Contraceptive Regulations for Closely Held For-Profits and Religious Non-Profits Issued
August 25, 2014
Two regulations on contraceptive coverage were issued on August 22 by the Department of Health and Human Services (HHS), the Department of Labor (DOL) and the Treasury.
- Proposed regulations provide initial guidance about how certain closely held for-profit organizations can exclude some or all contraceptive coverage.
- Interim final regulations allow eligible organizations to communicate their decision to opt out of contraceptive coverage directly to HHS rather than to their insurer or third-party administrator (TPA).
Closely Held For-Profit Companies
In the June 30 Hobby Lobby decision, the U.S. Supreme Court ruled that closely held for-profit corporations cannot be required to cover contraceptives that violate the owners’ religious beliefs. The proposed regulations provide some guidance related to that decision and also seek additional input.
The proposed regulations would allow certain closely held for-profit organizations to opt out of providing contraceptive coverage. In these situations, insurers or TPAs would provide contraceptive coverage at no cost, the same way they currently provide coverage for religious non-profit organizations that opt out of contraceptive coverage.
The proposed regulations seek input on how to define a closely held for-profit organization that would be eligible to opt out. Two alternative proposed definitions are:
- Not publicly traded, and ownership is limited to a certain number of owners; or
- Not publicly traded, and a minimum percentage of ownership is concentrated among a certain number of owners
The regulations seek input to finalize these definitions as well as comments on the process for documenting and communicating the decision to opt out. There is a 60-day comment period.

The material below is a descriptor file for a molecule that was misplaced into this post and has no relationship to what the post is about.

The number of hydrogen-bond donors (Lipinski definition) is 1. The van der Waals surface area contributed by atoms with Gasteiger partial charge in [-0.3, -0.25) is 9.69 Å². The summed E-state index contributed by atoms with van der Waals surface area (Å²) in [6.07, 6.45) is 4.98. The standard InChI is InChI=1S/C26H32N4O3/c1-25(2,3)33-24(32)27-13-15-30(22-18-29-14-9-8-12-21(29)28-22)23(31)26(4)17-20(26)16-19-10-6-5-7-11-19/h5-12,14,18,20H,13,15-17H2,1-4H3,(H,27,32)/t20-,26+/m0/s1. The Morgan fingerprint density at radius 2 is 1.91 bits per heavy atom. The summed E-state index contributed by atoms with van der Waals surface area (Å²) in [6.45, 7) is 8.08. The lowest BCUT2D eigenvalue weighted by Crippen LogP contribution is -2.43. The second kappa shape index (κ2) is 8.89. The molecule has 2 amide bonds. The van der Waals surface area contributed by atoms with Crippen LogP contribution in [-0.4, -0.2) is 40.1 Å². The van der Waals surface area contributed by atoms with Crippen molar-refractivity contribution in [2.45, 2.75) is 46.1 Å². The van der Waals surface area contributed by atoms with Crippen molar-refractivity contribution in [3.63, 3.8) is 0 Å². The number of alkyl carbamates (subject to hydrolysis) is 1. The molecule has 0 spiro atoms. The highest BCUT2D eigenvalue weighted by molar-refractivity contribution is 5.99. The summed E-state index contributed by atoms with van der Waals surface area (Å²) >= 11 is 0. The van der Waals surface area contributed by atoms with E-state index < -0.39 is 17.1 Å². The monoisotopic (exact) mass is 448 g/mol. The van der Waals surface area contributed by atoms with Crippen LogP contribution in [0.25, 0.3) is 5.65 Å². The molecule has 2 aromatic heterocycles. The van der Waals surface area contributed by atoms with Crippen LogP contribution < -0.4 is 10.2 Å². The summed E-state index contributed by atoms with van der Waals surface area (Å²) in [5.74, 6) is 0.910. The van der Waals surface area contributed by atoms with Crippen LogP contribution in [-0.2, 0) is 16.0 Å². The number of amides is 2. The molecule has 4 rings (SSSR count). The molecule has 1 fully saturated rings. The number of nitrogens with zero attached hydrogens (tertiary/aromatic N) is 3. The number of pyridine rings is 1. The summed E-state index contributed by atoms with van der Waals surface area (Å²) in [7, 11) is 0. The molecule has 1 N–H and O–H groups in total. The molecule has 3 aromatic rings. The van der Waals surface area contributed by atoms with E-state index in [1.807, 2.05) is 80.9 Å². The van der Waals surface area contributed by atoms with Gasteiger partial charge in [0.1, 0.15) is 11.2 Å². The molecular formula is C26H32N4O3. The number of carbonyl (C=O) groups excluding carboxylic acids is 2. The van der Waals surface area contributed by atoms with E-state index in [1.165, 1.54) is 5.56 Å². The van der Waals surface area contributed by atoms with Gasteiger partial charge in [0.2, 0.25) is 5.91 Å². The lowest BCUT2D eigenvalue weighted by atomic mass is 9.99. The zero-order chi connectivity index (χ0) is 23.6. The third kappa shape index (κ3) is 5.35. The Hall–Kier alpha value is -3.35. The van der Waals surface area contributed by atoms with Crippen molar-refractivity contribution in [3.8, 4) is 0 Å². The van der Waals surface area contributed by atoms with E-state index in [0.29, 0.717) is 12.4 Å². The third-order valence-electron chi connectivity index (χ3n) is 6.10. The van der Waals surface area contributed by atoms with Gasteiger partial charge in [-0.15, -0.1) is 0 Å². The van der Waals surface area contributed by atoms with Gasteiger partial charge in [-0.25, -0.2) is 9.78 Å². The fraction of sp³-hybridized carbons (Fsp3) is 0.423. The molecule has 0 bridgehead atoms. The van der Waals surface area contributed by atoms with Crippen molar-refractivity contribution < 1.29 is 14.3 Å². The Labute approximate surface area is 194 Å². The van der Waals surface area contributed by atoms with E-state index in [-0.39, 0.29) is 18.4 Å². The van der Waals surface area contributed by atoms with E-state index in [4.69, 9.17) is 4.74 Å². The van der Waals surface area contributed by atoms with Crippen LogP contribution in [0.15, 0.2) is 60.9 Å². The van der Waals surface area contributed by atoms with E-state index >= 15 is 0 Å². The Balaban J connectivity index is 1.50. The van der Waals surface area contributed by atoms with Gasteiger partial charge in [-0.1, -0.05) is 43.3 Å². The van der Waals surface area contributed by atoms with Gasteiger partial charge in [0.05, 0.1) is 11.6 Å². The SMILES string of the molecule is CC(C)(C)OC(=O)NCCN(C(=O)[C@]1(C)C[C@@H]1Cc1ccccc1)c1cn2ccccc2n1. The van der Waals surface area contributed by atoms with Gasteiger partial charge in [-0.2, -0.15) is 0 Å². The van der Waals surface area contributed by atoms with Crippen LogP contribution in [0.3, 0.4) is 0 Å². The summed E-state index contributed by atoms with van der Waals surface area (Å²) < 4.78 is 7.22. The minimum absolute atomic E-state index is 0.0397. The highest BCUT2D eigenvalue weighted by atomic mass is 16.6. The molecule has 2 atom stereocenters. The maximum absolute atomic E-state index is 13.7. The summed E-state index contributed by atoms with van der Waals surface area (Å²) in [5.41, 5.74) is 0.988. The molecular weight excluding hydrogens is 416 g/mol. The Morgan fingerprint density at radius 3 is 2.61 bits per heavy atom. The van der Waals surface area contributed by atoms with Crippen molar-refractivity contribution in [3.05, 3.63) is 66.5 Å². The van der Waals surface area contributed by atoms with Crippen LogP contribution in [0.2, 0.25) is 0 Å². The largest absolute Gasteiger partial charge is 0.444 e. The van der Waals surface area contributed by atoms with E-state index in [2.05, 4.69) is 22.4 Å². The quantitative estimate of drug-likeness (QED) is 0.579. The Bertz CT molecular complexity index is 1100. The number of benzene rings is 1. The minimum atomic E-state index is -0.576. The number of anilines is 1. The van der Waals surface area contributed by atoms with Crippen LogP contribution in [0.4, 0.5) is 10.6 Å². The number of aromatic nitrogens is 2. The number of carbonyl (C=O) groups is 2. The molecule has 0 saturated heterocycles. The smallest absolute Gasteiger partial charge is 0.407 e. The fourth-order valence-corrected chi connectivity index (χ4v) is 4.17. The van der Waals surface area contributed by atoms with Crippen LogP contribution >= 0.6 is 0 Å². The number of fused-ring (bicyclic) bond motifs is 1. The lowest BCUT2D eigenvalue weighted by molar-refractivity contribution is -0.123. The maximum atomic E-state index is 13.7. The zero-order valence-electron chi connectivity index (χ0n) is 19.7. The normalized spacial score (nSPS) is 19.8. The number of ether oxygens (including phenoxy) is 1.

Contraceptive Accommodation/Opt Out: Self-Certification Form and Alternative Notification
Some religious non-profit organizations such as charities, hospitals and schools have objected to signing the current self-certification form required to opt out of providing contraceptive coverage. The interim final regulations allow eligible organizations to notify HHS in writing of their objection to contraceptive coverage rather than completing the form. Eligible organizations may still choose to use the self-certification form.
Once HHS receives this information, HHS (or the DOL for self-funded plans) will notify the insurer or TPA. The requirement that insurers and TPAs provide contraceptive coverage at no cost to the employer or plan participants remains the same. A model notice that can be submitted to HHS was provided, although use of the model notice is not required.
This change is effective immediately even though comments may be submitted for 60 days.
Review the Model Notice that can be used use to inform HHS of religious objections to providing contraceptive coverage
Read the HHS Press Release about these two regulations
View the Fact Sheet that summarizes all current regulations related to contraceptive coverage
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